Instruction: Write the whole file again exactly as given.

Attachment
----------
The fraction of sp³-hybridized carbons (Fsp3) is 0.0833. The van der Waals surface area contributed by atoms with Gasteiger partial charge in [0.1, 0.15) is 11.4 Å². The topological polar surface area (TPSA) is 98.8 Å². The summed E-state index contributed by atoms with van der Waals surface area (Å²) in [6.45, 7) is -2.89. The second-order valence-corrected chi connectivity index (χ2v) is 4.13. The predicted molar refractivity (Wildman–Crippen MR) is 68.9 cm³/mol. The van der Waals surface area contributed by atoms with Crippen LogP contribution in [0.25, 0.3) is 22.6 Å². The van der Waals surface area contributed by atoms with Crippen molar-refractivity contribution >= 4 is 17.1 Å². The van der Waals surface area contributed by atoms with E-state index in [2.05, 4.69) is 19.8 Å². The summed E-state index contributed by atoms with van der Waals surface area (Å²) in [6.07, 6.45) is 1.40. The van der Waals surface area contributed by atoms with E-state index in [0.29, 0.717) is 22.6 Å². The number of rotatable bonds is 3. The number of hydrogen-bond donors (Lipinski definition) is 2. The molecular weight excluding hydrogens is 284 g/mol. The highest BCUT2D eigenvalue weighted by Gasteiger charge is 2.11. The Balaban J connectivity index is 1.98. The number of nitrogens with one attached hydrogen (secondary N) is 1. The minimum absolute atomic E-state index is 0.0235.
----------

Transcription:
The fraction of sp³-hybridized carbons (Fsp3) is 0.0833. The van der Waals surface area contributed by atoms with Gasteiger partial charge in [0.1, 0.15) is 11.4 Å². The topological polar surface area (TPSA) is 98.8 Å². The summed E-state index contributed by atoms with van der Waals surface area (Å²) in [6.45, 7) is -2.89. The second-order valence-corrected chi connectivity index (χ2v) is 4.13. The predicted molar refractivity (Wildman–Crippen MR) is 68.9 cm³/mol. The van der Waals surface area contributed by atoms with Crippen LogP contribution in [0.25, 0.3) is 22.6 Å². The van der Waals surface area contributed by atoms with Crippen molar-refractivity contribution >= 4 is 17.1 Å². The van der Waals surface area contributed by atoms with E-state index in [2.05, 4.69) is 19.8 Å². The summed E-state index contributed by atoms with van der Waals surface area (Å²) in [6.07, 6.45) is 1.40. The van der Waals surface area contributed by atoms with E-state index in [0.29, 0.717) is 22.6 Å². The number of rotatable bonds is 3. The number of hydrogen-bond donors (Lipinski definition) is 2. The molecular weight excluding hydrogens is 284 g/mol. The highest BCUT2D eigenvalue weighted by Gasteiger charge is 2.11. The Balaban J connectivity index is 1.98. The number of nitrogens with one attached hydrogen (secondary N) is 1. The minimum absolute atomic E-state index is 0.0235.